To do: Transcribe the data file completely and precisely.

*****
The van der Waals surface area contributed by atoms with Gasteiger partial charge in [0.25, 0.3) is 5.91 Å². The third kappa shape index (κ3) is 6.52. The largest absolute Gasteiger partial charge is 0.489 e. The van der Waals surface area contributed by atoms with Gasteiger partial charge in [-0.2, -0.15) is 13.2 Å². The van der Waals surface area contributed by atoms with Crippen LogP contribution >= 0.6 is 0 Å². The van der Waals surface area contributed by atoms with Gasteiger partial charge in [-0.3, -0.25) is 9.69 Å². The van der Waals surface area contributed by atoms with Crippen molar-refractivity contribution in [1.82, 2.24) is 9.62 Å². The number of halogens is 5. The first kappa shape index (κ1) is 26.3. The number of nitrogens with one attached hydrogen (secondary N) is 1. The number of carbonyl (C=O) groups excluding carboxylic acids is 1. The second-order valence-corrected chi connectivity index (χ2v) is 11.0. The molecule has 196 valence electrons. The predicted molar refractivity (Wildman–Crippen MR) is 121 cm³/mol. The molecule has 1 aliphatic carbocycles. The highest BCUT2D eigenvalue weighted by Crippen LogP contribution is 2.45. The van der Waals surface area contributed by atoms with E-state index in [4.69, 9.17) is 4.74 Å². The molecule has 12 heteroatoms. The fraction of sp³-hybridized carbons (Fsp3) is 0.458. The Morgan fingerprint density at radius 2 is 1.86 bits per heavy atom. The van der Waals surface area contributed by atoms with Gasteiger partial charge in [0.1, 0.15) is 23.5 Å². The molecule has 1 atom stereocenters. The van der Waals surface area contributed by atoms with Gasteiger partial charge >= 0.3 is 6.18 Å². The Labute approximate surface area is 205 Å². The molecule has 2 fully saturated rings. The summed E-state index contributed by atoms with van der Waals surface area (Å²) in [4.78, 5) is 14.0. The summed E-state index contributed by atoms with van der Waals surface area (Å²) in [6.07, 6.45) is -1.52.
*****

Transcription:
The van der Waals surface area contributed by atoms with Gasteiger partial charge in [0.25, 0.3) is 5.91 Å². The third kappa shape index (κ3) is 6.52. The largest absolute Gasteiger partial charge is 0.489 e. The van der Waals surface area contributed by atoms with Gasteiger partial charge in [-0.2, -0.15) is 13.2 Å². The van der Waals surface area contributed by atoms with Crippen LogP contribution >= 0.6 is 0 Å². The van der Waals surface area contributed by atoms with Gasteiger partial charge in [-0.3, -0.25) is 9.69 Å². The van der Waals surface area contributed by atoms with Crippen molar-refractivity contribution in [1.82, 2.24) is 9.62 Å². The number of halogens is 5. The first kappa shape index (κ1) is 26.3. The number of nitrogens with one attached hydrogen (secondary N) is 1. The number of carbonyl (C=O) groups excluding carboxylic acids is 1. The second-order valence-corrected chi connectivity index (χ2v) is 11.0. The molecule has 196 valence electrons. The predicted molar refractivity (Wildman–Crippen MR) is 121 cm³/mol. The molecule has 1 aliphatic carbocycles. The highest BCUT2D eigenvalue weighted by Crippen LogP contribution is 2.45. The van der Waals surface area contributed by atoms with E-state index in [4.69, 9.17) is 4.74 Å². The molecule has 12 heteroatoms. The fraction of sp³-hybridized carbons (Fsp3) is 0.458. The Morgan fingerprint density at radius 2 is 1.86 bits per heavy atom. The van der Waals surface area contributed by atoms with Gasteiger partial charge in [0.1, 0.15) is 23.5 Å². The molecule has 1 atom stereocenters. The van der Waals surface area contributed by atoms with Gasteiger partial charge >= 0.3 is 6.18 Å². The Labute approximate surface area is 205 Å². The molecule has 2 fully saturated rings. The summed E-state index contributed by atoms with van der Waals surface area (Å²) in [4.78, 5) is 14.0. The summed E-state index contributed by atoms with van der Waals surface area (Å²) in [6.07, 6.45) is -1.52.